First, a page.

Banking approach to Education
What is it that distinguishes and sets apart the Bank Street approach to education? There are many ways to address this question. Stating it directly, we use theory to inform practice and practice to inform theory.
What does this mean? The Developmental-Interaction approach is the basis for much of Bank Street’s work with children and for the education of our graduate students who are preparing to teach children. The emphasis comes from developmental psychology and educational practice, with roots in early twentieth century progressive education ideals. (Read more: "The Developmental-Interaction Approach to Education: retrospect and prospect, " by Edna K. Shapiro & Nancy Nager.)
As applied to children, development emphasizes shifts and change over time. We assume that development unfolds at different times / ages for different children. We know, for example, that children learn to read at different ages. Or that one child will have better eye-hand coordination than another at the same age. Lastly, two children of the same age can differ in their interactions with others, one perhaps being more social and outgoing. The Bank Street approach emphasizes "meeting" children on their own terms. To do this, teachers must have deep knowledge of human development and be highly skilled at observing children in their daily lives.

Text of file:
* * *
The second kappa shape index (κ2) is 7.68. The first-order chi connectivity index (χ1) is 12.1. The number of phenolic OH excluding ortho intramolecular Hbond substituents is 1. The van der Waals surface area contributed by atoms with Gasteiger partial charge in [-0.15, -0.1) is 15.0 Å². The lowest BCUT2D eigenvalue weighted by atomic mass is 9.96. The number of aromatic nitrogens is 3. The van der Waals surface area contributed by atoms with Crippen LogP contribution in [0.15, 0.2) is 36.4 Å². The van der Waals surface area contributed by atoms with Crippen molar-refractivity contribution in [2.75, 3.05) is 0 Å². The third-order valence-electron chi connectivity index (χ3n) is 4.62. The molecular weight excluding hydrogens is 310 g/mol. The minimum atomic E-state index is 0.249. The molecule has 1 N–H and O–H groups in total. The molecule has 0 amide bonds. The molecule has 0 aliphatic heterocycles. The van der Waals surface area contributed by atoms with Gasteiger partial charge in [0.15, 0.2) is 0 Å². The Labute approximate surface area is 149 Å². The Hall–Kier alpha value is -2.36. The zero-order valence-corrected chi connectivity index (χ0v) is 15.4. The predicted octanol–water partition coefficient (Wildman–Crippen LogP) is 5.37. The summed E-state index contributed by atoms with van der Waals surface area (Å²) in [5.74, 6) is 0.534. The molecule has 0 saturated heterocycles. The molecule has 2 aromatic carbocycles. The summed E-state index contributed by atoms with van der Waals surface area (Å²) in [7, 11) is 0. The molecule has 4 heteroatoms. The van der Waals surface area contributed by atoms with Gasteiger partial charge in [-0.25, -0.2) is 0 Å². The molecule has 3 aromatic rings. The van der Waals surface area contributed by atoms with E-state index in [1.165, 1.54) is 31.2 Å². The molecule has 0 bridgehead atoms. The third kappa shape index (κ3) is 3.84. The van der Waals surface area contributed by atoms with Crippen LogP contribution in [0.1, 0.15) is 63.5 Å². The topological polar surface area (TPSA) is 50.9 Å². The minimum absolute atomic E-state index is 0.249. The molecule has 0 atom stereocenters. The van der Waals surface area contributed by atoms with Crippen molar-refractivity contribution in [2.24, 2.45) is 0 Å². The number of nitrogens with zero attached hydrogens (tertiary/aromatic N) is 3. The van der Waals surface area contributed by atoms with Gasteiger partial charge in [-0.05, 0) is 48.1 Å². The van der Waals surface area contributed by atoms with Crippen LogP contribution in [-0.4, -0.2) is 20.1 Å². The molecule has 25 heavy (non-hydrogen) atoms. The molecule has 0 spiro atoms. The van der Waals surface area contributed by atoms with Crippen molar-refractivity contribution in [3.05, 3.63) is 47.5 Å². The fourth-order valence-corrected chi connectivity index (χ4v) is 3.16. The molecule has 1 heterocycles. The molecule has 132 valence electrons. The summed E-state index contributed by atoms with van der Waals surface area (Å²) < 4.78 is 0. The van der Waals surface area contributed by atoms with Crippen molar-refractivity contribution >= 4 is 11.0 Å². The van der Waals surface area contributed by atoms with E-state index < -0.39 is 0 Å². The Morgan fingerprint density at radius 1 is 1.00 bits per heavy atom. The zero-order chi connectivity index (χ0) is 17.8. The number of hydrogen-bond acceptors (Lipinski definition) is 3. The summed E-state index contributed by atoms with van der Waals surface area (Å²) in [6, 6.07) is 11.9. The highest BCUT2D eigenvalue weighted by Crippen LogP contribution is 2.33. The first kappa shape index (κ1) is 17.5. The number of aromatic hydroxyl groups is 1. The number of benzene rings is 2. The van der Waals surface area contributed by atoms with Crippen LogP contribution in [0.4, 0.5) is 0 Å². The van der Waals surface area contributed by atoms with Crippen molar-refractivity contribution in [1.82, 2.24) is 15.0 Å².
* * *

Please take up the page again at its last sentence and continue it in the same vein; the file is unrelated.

Interaction refers to the child’s engagement with the world and to the teacher’s awareness of the interests of her / his students. When one Bank Street alumna from the Graduate School saw a bored child in her class throwing a paper airplane, she found a way to engage him and his classmates by developing an airplane curriculum with them over a few months. She had integrated one aspect of the "interaction" in Developmental-Interaction, which speaks to the importance of noticing and making use of children’s interests to further engage them with the world of people, materials and ideas.
A final point refers to the ways in which cognition and emotion are always interconnected in any teaching situation. Meaningful content (provided by a teacher) and active relationships and collaborations with student peers and teachers provide the basis for learning. By closely observing the reactions, reflections, and interactions of students; by guiding with her own comments and questions; and by encouraging every ounce of student curiosity, the educator teaches her students.